Using inherit attribute in Spring bean tag

The following example illustrates using inherit attribute in the spring <bean> tag.




1. Create a project in eclipse

  1. File -> New -> Project -> Java Project
  2. Give the project name spring3 and click Finish 
  3. Now, the project is created.
  4. Under the Project Explorer (in the sidebar) you will see spring3. If you aren't able to see Project Explorer, go to Window menu -> Show view -> Project Explorer.
  5. Right click on the spring3 and click Properties
  6. On the left side, click on Java Build Path.
  7. Select the Libraries tab and then click on Add External Jars
  8. Now, add these jar files starting with: spring-beans, spring-context, spring-core, spring-expression, commons-logging
  9. Click on OK and then you are ready.
Now right click on the src folder under spring3 and New -> Class and name it SpringPrg

Main program - SpringPrg.java


package spring3;

import org.springframework.context.support.GenericXmlApplicationContext;

public class SpringPrg {

    @SuppressWarnings("resource")
    public static void main(String args[])
    {
        GenericXmlApplicationContext gc=new GenericXmlApplicationContext();
        gc.load("classpath:applicationContext.xml");
        gc.refresh();
       
        Student st=gc.getBean("st2",Student.class);
       
        System.out.println(st.getSno()+" "+st.getSname()+" "+st.getAge());
    }
   
}

The code here is normal. I have used the GenericXmlApplicationContext class which loads the given xml file and reads the bean definitions i.e. it reads how to create bean class objects from the xml file.

The gc.getBean() method returns the object st2 defined in the XML file. The xml file is given below.

Now, again in the package explorer, right click on spring3 and then New -> Class and name it Student

Bean class - Student.java

package spring3;

public class Student {

private int sno;
private String sname;
private int age;

    public void setSno(int sno)
    {
        this.sno=sno;
    }
   
    public int getSno()
    {
        return sno;
    }
   
    public void setSname(String sname)
    {
        this.sname=sname;
    }
   
    public String getSname()
    {
        return sname;
    }
   
    public void setAge(int age)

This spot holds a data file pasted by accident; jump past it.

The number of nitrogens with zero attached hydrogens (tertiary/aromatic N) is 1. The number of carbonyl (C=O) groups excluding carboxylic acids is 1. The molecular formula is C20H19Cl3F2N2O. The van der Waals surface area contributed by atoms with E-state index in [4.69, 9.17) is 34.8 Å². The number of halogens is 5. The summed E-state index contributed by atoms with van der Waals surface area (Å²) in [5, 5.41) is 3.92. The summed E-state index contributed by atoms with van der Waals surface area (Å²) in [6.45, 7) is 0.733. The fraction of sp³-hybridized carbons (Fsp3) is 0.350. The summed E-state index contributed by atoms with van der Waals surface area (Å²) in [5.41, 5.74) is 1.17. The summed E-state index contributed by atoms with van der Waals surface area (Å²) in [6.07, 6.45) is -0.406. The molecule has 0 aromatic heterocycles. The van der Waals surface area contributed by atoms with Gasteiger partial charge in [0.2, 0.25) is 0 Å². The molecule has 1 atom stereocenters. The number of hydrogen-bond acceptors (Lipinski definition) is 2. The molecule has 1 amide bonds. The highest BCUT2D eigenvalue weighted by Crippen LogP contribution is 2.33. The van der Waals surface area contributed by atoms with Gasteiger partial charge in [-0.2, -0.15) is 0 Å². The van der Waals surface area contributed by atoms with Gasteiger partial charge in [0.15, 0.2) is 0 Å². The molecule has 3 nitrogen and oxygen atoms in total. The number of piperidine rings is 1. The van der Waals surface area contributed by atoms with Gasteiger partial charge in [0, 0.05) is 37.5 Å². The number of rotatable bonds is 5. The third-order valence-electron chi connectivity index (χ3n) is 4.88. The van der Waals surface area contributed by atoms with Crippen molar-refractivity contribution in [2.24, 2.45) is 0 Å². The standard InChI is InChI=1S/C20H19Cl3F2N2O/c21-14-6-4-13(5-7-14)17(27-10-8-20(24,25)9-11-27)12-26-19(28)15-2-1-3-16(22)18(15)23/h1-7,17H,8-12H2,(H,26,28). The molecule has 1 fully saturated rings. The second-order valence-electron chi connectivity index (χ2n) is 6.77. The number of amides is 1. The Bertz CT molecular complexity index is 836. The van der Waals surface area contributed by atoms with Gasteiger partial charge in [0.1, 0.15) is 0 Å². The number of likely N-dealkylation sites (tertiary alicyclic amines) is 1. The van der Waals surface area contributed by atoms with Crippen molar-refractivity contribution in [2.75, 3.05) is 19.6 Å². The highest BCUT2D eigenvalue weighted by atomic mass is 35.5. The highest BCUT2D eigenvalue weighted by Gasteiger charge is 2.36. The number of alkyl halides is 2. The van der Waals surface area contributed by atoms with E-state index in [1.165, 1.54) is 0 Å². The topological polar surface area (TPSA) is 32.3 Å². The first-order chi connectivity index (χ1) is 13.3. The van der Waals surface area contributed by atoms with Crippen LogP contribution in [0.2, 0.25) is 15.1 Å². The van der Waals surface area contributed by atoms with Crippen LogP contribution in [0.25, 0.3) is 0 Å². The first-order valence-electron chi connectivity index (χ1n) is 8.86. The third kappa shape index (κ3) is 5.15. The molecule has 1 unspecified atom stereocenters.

{
        this.age=age;
    }
   
    public int getAge()
    {
        return age;
    }
   
}

This is a very simple bean class that takes three general properties of a Student sno, sname and age. Values to these properties are set in the xml file.

Now right click on the src in package explorer, and New -> Other and type xml file in the textbox, hit enter and give it the name applicationContext.xml.

Bean definitions - applicationContext.xml

<?xml version="1.0" encoding="UTF-8"?>
<beans     xmlns="http://www.springframework.org/schema/beans"
        xmlns:xsi="http://www.w3.org/2001/XMLSchema-instance"
        xsi:schemaLocation="http://www.springframework.org/schema/beans
                            http://www.springframework.org/schema/beans/spring-beans-3.0.xsd">
       
        <bean id="st1" class="spring3.Student">
            <property name="sno" value="101"/>
            <property name="sname" value="Rama"/>
            <property name="age" value="20"/>
        </bean>
       
        <bean id="st2" class="spring3.Student" parent="st1">
            <property name="age" value="22"/>
        </bean>
       
</beans>

As you can see, first we have created a bean object called st1 for the class spring3.Student and then in it we have set the properties, sno to 101, sname to Rama, age to 20. That code can be interpreted into Java like this..

Student st1=new Student();
st1.setSno(101);
st1.setSname("Rama");
st1.setAge(20);

Now, we have also created another object for Student class called st2. You can notice the parent attribute which points to st1. This means that the properties of st1 will be copied to st2.
Additionally, we have included a property tag in st2 setting age to 22. This line, tells that it overrides the age property copied from the st1. In Java the code can be interpreted as..

Student st2=new Student();
st2.setSno(st1.getSno());
st2.setSname(st1.getSname());
st2.setAge(st1.getAge());
st2.setAge(22);

abstract attribute

In the SpringPrg.java program, you can also get the st1 object like this..

Student st=gc.getBean("st1",Student.class);
System.out.println(st1.getSno()+" "+st1.getSname()+" "+st1.getAge());

But if you don't want st1 to be accessed i.e. looked up or don't want to create an object for it, then you should place the abstract="true" while defining the st1. Replace the line..

<bean id="st1" class="spring3.Student">

with the following..

<bean id="st1" class="spring3.Student" abstract="true">


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Tags: Spring Core,